I just realized that I haven’t mentioned here that I started a new blog. It is more personal, more conversational and geekier than Beirut Spring. In it I write about technology, computer programming, design and other things I enjoy like coffee. And because of its casual nature, I hope to update it more frequently (fingers crossed) than Beirut Spring (which will always be my first-born).

I wish to also remind you of my other pet project Lebanese Blogs, a really good place to read Lebanese blogs. I made some major improvements to it since I last mentioned it here. And I think you really need to give it a second look.

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A Glimpse of a Functioning Democracy

Politics in Lebanon feels today like politics in real democracies


Hanna making many politicians uncomfortable (photo by Jean Assi)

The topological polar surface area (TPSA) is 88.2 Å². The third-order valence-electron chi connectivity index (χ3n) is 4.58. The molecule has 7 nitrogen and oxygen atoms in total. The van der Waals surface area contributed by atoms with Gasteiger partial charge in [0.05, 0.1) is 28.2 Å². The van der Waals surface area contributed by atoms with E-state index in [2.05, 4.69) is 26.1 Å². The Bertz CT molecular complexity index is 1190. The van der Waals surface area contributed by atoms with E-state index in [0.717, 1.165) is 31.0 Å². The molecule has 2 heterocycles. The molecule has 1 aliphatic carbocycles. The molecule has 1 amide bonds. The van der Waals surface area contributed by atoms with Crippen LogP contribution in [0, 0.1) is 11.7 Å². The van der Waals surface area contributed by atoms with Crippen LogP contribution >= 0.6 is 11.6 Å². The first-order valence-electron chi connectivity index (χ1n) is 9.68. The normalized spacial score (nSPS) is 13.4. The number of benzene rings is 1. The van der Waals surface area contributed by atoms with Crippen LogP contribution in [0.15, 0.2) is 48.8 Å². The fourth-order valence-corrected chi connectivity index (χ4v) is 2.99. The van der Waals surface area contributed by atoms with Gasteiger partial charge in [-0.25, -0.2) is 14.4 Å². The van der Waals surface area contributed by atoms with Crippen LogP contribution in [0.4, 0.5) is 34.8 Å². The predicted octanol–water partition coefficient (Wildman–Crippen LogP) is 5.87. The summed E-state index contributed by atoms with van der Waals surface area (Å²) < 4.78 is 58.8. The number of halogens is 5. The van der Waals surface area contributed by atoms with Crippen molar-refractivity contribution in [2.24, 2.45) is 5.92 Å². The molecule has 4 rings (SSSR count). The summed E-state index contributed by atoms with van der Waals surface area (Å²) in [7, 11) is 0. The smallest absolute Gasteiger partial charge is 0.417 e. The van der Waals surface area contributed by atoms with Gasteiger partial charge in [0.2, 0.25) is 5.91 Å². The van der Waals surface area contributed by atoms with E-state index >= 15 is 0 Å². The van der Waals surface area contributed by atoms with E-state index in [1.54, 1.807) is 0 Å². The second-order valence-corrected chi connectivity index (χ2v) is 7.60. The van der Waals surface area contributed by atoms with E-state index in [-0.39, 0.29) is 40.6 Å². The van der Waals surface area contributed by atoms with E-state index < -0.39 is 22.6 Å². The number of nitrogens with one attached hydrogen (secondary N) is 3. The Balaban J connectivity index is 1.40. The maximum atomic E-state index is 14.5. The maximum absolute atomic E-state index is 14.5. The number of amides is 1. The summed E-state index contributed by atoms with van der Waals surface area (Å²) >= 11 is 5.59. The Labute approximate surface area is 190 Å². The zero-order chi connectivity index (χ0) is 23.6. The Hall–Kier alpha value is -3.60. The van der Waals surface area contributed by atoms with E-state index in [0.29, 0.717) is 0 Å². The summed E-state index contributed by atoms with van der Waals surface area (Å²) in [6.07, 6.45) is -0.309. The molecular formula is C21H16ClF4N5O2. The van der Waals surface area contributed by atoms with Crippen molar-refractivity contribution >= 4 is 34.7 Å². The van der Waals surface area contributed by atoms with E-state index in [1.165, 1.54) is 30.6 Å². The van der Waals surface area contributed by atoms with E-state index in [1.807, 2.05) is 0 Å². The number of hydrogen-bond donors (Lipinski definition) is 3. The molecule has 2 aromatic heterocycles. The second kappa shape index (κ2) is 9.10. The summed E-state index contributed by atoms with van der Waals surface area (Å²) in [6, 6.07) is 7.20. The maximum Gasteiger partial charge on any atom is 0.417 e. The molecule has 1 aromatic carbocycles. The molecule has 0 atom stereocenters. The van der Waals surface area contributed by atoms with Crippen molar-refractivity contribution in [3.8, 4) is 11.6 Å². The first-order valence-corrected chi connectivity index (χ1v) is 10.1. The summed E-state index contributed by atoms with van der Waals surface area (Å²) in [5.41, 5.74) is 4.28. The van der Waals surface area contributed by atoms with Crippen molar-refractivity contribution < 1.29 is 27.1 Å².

The conventional wisdom on the tug of war going on in Lebanon today between public sector workers on one hand and employers and bankers on the other is that the Lebanese economy is finally finding its limits and giving in to the weight of its burdens. Journalists and politicians are talking casually of a looming economic disaster and there are warnings of doom and gloom on all sides of the political divide. But a silver lining can still be found.

Good Kind of Pressure